CLEVERCARDS, A DUBLIN-BASED fintech company, is prepping for an international expansion in 2020 after inking a new partnership with Mastercard.
The company develops a platform-as-a-service (PaaS) product that helps businesses to operate payments.
It creates a digital pre-paid debit card that a business can issue to a customer or employee’s phone through SMS, email or WhatsApp, which is quicker than the traditional payments pathways.
Use cases include issuing refunds or compensation to customers to their mobile, managing employee travel or accommodation expenses, or travels where a person can load up a pre-paid card on their phone in the currency of their destination.
CleverCards chief executive Kealan Lennon said that the central aim of the platform is to speed up the pace of payments, describing current systems as a “spaghetti junction of pipes”.
“It takes a long time to get money from one bank account to another,” he said.
The Mastercard partnership will allow CleverCards to issue more digital payments cards on a larger scale. The partnership also includes Australian pre-paid payments firm EML Payments, which acquired Navan’s Prepaid Financial Services last year.
CleverCards found its beginnings through creating digital greeting cards and is liked with Lennon’s other business Clevergift, an online gifting platform.
It started building payment functions on top of that before eventually morphing into a payments technology company just as digital payments started to become more prevalent.
“There are swathes of countries that are using cash less and less. You see it yourself, you’re tapping your debit or your credit card when you are buying coffee,” Lennon said.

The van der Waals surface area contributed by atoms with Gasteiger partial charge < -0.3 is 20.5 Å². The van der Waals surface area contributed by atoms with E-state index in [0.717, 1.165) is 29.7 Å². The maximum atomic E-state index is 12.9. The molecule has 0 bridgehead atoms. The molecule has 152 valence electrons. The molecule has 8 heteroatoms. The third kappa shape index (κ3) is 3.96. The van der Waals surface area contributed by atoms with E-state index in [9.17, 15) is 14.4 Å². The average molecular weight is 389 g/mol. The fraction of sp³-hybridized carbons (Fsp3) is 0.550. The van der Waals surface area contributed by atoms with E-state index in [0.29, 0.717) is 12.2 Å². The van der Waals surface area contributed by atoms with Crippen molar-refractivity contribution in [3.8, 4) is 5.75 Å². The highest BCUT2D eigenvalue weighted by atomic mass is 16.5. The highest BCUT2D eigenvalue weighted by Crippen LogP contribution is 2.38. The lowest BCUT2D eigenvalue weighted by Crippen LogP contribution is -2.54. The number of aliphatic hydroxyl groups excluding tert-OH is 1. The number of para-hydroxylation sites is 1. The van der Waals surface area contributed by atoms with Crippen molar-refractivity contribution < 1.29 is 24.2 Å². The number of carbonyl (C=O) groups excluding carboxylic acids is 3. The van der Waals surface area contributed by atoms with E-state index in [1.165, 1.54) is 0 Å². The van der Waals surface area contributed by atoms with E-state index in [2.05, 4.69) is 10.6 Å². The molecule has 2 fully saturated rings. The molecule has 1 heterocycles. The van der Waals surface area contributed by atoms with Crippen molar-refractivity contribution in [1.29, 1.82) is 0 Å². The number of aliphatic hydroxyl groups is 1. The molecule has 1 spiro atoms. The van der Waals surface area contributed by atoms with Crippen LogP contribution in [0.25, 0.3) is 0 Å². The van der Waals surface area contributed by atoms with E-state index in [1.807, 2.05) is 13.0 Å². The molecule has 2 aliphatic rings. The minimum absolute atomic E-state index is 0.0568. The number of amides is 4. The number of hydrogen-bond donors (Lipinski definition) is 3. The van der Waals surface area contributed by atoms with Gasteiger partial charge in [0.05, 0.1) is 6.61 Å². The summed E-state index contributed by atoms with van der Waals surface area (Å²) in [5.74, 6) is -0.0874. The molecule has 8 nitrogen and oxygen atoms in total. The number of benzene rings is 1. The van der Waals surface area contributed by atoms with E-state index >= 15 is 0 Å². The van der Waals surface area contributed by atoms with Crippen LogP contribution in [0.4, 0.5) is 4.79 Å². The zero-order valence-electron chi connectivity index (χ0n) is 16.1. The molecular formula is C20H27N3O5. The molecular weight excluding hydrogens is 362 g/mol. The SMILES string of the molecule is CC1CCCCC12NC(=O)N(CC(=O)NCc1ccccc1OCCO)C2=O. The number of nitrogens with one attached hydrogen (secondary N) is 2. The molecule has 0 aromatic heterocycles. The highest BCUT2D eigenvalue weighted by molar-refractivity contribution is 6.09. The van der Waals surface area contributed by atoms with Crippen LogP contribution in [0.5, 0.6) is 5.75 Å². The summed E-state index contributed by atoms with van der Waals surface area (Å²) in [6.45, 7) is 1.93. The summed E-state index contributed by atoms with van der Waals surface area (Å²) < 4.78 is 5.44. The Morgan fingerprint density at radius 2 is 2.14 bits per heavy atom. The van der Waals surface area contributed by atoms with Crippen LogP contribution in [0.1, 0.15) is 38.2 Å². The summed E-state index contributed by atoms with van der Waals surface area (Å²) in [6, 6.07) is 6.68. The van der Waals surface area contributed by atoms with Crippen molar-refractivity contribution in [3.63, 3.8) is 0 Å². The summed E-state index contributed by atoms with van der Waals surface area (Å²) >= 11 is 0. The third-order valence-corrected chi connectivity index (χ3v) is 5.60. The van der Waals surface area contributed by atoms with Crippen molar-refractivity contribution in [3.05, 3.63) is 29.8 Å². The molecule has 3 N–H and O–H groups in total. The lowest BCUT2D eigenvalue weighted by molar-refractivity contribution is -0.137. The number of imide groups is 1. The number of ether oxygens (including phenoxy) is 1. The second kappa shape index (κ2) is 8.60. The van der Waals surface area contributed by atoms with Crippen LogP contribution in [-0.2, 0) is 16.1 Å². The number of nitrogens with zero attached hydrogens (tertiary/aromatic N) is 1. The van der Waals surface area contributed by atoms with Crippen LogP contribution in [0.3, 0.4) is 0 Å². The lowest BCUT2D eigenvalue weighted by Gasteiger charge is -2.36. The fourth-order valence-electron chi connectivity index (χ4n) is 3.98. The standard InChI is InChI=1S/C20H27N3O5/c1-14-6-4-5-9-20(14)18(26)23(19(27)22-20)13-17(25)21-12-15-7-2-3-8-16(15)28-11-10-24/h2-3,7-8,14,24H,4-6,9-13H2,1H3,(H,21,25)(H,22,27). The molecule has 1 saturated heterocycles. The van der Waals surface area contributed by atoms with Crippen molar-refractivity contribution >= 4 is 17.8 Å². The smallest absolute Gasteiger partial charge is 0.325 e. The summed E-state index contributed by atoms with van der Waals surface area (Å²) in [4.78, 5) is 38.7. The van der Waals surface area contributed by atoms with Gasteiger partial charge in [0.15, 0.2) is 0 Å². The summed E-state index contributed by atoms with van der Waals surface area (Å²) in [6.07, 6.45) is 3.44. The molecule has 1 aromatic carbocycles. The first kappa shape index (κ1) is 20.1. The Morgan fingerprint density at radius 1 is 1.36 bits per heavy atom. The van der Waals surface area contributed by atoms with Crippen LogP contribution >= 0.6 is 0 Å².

The whole arena of digital and mobile payments has become fiercely competitive in that time.
“Some people think, ‘is this not the same as Revolut?’ The difference is that Revolut has said they’re going to take on the banks and destroy them,” Lennon said.
“They’re competing. That’s not CleverCards’ model, we’re going to enable those issuers of payment instruments. We’re going to go to those guys and say we’re a fintech but we’re going to enable you to provide these solutions to your consumers.”
Expansion in Europe is on the books first for CleverCards with a larger plan for the US down the line with “a number of agreements that are in contract stage at the moment”.
Lennon added that CleverCards expects to raise capital from investors by around the third quarter of this year to finance much of these plans and to hire around 50 or 60 people.
Legacy payments companies have made a habit out of partnering with startups as well as investing in or acquiring them to get their hands on new technologies.
Last year, Mastercard partnered with SumUp, a rival of card reader firm Square, to spread the acceptance of digital payments in small- and medium-sized businesses in Europe through smartphones and devices such as smartwatches.
The company has invested in several financial-related startups and prior to Christmas, it acquired a financial services cybersecurity startup called RiskRecon.
It’s a strategy that is being employed around the industry.
Just recently Mastercard’s chief rival Visa acquired American fintech company Plaid for $5.3 billion. Mastercard had previously invested in Plaid.
“(Mastercard) is a monstrous company,” Lennon said. “The challenge with some very large companies is they simply can’t move as fast with the latest technologies that we can. We’re a small company and we’re agile.”
While this has been beneficial to startups and smaller companies, the likes of Mastercard have now poured more and more resources into their in-house tech teams too.
Mastercard has a research and development centre in Dublin that opened in 2008 with the company announcing a significant hiring drive in 2018 as it expanded its work on payments technology and developing areas like artificial intelligence and blockchain.